Rainwater collection is simple. It’s the practice of harvesting and storing rainwater for later use. The practice dates back thousands of years in Thailand, China, Israel, and many other parts of the world.Garden Photo2 AA

  1. What can rainwater be used for?

Rainwater that you collect can be used for a wide variety of things including: landscape watering, gardening, in-home use, and wildlife and livestock watering just to name a few.

  1. What makes this a “green” practice?

Using rainwater can reduce the use and demand of municipal water, alleviating cities’ aquifers. It can also reduce the flow to storm drains, lessening their impact on erosion and keeping pollutants out of natural bodies of water.

  1. How much rainwater will I actually collect?

It varies by roof size and shape, but for every inch of rain falling on a 2000 sq. ft. roof, about 1000 gallons of rainwater can be collected. In Dallas, we have about 37 inches of rain a year, which could yield 37,000 gallons of water!

  1. Why should I collect rainwater?_MG_1202-flower and bee

If we haven’t convinced you yet, here are some awesome reasons to start your own rainwater collection:

  • Save money – using less municipal water will lower your monthly water bill, and in Texas, rainwater harvesting equipment is exempt from sales tax (Texas Tax Code §151.355). For more info, visit the Texas Water Development Board.
  • Grow healthy plants – rainwater is free of chlorine or other chemicals, meaning your plants and lawns will love it.
  • Help relieve drought – if you start collecting this spring, you’ll have water to use during summer droughts when there are restrictions on municipal water usage.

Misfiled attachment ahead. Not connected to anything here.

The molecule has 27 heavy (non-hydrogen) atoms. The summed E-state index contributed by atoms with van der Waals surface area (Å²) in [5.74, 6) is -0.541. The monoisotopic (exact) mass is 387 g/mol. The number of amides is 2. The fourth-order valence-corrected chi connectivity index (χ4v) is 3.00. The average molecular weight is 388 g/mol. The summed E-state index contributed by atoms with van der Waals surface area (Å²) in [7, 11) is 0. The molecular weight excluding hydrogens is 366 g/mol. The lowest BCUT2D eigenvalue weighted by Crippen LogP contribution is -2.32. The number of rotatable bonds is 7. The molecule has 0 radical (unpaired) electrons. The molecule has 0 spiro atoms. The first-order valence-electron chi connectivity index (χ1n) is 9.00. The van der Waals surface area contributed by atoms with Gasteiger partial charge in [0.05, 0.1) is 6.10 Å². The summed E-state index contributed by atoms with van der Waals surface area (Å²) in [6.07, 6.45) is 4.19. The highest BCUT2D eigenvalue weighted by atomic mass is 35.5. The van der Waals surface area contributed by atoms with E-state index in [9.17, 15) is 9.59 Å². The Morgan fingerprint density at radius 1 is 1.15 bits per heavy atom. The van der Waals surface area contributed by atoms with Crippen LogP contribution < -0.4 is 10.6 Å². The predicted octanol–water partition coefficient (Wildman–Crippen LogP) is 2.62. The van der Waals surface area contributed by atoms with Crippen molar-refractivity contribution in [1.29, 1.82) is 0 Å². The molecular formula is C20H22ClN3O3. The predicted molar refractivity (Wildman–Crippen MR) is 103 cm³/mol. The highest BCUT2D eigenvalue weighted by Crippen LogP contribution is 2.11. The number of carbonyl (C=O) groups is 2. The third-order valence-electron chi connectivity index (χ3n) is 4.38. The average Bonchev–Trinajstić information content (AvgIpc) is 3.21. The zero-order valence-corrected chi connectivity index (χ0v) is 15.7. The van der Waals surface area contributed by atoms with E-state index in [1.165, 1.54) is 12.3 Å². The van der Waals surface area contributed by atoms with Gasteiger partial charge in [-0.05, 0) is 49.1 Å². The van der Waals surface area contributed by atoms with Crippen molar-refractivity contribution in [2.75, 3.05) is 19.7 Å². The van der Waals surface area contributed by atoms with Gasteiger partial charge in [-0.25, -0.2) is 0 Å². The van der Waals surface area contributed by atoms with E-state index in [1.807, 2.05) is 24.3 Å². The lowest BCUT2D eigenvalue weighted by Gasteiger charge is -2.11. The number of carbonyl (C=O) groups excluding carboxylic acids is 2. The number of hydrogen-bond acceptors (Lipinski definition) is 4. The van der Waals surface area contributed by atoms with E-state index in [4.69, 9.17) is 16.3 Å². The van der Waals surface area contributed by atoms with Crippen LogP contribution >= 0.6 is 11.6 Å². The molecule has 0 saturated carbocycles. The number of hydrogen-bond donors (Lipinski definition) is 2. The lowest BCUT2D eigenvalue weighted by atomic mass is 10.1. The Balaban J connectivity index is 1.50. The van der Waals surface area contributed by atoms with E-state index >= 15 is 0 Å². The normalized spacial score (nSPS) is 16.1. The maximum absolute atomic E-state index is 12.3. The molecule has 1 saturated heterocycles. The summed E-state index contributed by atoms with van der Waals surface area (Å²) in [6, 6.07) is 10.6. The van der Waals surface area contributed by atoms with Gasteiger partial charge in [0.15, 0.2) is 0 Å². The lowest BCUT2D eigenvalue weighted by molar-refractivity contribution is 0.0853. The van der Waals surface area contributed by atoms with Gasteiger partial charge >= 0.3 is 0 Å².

Spring showers are on their way, and we hope we’ve sparked your interest in rainwater collection just in time! Need a little help getting started? The City of Plano is currently selling a particular model of rain barrel and compost bin at a discount. For more information about composting, take a look at our previous blog. Before you start, check with your city office and take advantage of any discounts or incentives offered for rainwater collection.

Interested in assisting in a Zoo conservation project? Learn more about how you can be a part of Dallas Zoo’s Green Team.

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‘National Geographic Photo Ark’ exhibition to spotlight endangered species

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The Dallas Zoo and National Geographic are showcasing a one-of-a-kind project through the national launch of a traveling exhibition, “National Geographic Photo Ark,” opening at the Dallas Zoo on Thursday, April 20. Featuring the remarkable work of National Geographic photographer and Fellow Joel Sartore, the exhibition will be on display until Labor Day (Sept. 4, 2017). This exhibition is organized by the National Geographic Society and Omaha’s Henry Doorly Zoo and Aquarium.

The National Geographic Photo Ark is an ambitious project committed to documenting species living in the world’s zoos and other protected areas — inspiring people not just to care, but also to help protect these animals for future generations. The compelling and visually powerful project aims to photograph species before it is too late.

In addition to creating a wildlife archival record for generations to come, this project is a hopeful platform for conservation and shines a light on individuals and organizations working to preserve species around the world. Sartore has photographed dozens of animals at the Dallas Zoo, from spitting cobras to brilliant birds and Somali wild asses. Last fall, he taught a sold-out seminar to share tips on shooting wildlife with amateur photographers at the zoo.

The Dallas Zoo’s National Geographic Photo Ark exhibition will highlight 80 of Sartore’s most compelling images and provide visitors with the unique opportunity to come face to face with some of the most endangered animals on earth. As one of the 129-year-old park’s continuing efforts to give back to the community, the special exhibition will be free with zoo admission, so guests pay no additional charge.